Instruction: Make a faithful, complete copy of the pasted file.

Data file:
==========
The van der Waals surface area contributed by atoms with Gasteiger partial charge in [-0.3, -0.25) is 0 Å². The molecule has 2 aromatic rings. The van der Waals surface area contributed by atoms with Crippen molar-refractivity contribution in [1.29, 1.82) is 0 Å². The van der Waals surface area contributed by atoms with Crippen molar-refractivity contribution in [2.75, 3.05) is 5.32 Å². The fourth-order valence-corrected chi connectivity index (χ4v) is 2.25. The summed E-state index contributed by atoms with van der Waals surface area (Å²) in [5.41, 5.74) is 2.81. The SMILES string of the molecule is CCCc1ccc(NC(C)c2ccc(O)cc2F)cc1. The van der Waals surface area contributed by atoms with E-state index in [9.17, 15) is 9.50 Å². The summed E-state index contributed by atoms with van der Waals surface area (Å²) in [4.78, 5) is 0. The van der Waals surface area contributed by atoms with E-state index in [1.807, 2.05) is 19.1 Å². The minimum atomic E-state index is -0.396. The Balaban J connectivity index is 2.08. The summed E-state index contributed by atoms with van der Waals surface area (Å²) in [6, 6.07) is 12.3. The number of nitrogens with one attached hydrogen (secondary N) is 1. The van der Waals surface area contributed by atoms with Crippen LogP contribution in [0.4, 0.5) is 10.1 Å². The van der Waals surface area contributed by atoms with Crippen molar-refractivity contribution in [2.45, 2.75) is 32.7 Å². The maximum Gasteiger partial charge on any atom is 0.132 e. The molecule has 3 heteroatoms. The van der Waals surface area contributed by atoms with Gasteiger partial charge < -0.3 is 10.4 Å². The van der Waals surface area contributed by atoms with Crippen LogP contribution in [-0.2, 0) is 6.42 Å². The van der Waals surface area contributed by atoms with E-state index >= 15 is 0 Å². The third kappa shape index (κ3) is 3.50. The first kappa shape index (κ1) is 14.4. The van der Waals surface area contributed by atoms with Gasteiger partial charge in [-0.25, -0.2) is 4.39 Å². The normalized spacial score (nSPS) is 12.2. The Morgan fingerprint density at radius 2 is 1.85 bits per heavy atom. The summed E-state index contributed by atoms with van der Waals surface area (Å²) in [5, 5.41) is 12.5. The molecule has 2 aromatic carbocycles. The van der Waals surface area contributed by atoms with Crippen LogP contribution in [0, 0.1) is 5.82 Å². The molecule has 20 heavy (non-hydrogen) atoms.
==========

The van der Waals surface area contributed by atoms with Gasteiger partial charge in [-0.3, -0.25) is 0 Å². The molecule has 2 aromatic rings. The van der Waals surface area contributed by atoms with Crippen molar-refractivity contribution in [1.29, 1.82) is 0 Å². The van der Waals surface area contributed by atoms with Crippen molar-refractivity contribution in [2.75, 3.05) is 5.32 Å². The fourth-order valence-corrected chi connectivity index (χ4v) is 2.25. The summed E-state index contributed by atoms with van der Waals surface area (Å²) in [5.41, 5.74) is 2.81. The SMILES string of the molecule is CCCc1ccc(NC(C)c2ccc(O)cc2F)cc1. The van der Waals surface area contributed by atoms with E-state index in [9.17, 15) is 9.50 Å². The summed E-state index contributed by atoms with van der Waals surface area (Å²) in [4.78, 5) is 0. The van der Waals surface area contributed by atoms with E-state index in [1.807, 2.05) is 19.1 Å². The minimum atomic E-state index is -0.396. The Balaban J connectivity index is 2.08. The summed E-state index contributed by atoms with van der Waals surface area (Å²) in [6, 6.07) is 12.3. The number of nitrogens with one attached hydrogen (secondary N) is 1. The van der Waals surface area contributed by atoms with Crippen LogP contribution in [0.4, 0.5) is 10.1 Å². The van der Waals surface area contributed by atoms with Crippen molar-refractivity contribution in [2.45, 2.75) is 32.7 Å². The maximum Gasteiger partial charge on any atom is 0.132 e. The molecule has 3 heteroatoms. The van der Waals surface area contributed by atoms with Gasteiger partial charge < -0.3 is 10.4 Å². The van der Waals surface area contributed by atoms with Crippen LogP contribution in [-0.2, 0) is 6.42 Å². The van der Waals surface area contributed by atoms with E-state index >= 15 is 0 Å². The third kappa shape index (κ3) is 3.50. The first kappa shape index (κ1) is 14.4. The van der Waals surface area contributed by atoms with Gasteiger partial charge in [-0.25, -0.2) is 4.39 Å². The normalized spacial score (nSPS) is 12.2. The Morgan fingerprint density at radius 2 is 1.85 bits per heavy atom. The summed E-state index contributed by atoms with van der Waals surface area (Å²) in [5, 5.41) is 12.5. The molecule has 2 aromatic carbocycles. The van der Waals surface area contributed by atoms with Crippen LogP contribution in [0, 0.1) is 5.82 Å². The molecule has 20 heavy (non-hydrogen) atoms.